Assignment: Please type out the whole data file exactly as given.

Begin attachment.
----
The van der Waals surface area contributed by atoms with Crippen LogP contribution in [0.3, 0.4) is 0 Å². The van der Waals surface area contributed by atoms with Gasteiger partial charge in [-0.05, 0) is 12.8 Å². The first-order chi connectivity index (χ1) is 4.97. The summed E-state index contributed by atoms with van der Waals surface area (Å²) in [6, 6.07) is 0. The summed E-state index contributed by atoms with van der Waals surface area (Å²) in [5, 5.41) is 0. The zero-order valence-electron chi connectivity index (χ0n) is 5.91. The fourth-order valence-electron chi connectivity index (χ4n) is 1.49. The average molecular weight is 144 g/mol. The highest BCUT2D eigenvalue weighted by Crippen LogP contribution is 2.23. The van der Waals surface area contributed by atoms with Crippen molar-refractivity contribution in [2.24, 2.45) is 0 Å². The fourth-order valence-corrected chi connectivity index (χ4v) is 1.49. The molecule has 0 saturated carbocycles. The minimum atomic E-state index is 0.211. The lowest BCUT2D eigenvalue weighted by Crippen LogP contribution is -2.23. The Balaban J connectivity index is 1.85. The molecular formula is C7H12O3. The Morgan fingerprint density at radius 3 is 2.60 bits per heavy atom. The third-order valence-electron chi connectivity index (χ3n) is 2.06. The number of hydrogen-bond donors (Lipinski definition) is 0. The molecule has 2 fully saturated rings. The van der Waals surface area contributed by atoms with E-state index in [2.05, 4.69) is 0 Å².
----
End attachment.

The van der Waals surface area contributed by atoms with Crippen LogP contribution in [0.3, 0.4) is 0 Å². The van der Waals surface area contributed by atoms with Gasteiger partial charge in [-0.05, 0) is 12.8 Å². The first-order chi connectivity index (χ1) is 4.97. The summed E-state index contributed by atoms with van der Waals surface area (Å²) in [6, 6.07) is 0. The summed E-state index contributed by atoms with van der Waals surface area (Å²) in [5, 5.41) is 0. The zero-order valence-electron chi connectivity index (χ0n) is 5.91. The fourth-order valence-electron chi connectivity index (χ4n) is 1.49. The average molecular weight is 144 g/mol. The highest BCUT2D eigenvalue weighted by Crippen LogP contribution is 2.23. The van der Waals surface area contributed by atoms with Crippen molar-refractivity contribution in [2.24, 2.45) is 0 Å². The fourth-order valence-corrected chi connectivity index (χ4v) is 1.49. The molecule has 0 saturated carbocycles. The minimum atomic E-state index is 0.211. The lowest BCUT2D eigenvalue weighted by Crippen LogP contribution is -2.23. The Balaban J connectivity index is 1.85. The molecular formula is C7H12O3. The Morgan fingerprint density at radius 3 is 2.60 bits per heavy atom. The third-order valence-electron chi connectivity index (χ3n) is 2.06. The number of hydrogen-bond donors (Lipinski definition) is 0. The molecule has 2 fully saturated rings. The van der Waals surface area contributed by atoms with E-state index in [2.05, 4.69) is 0 Å².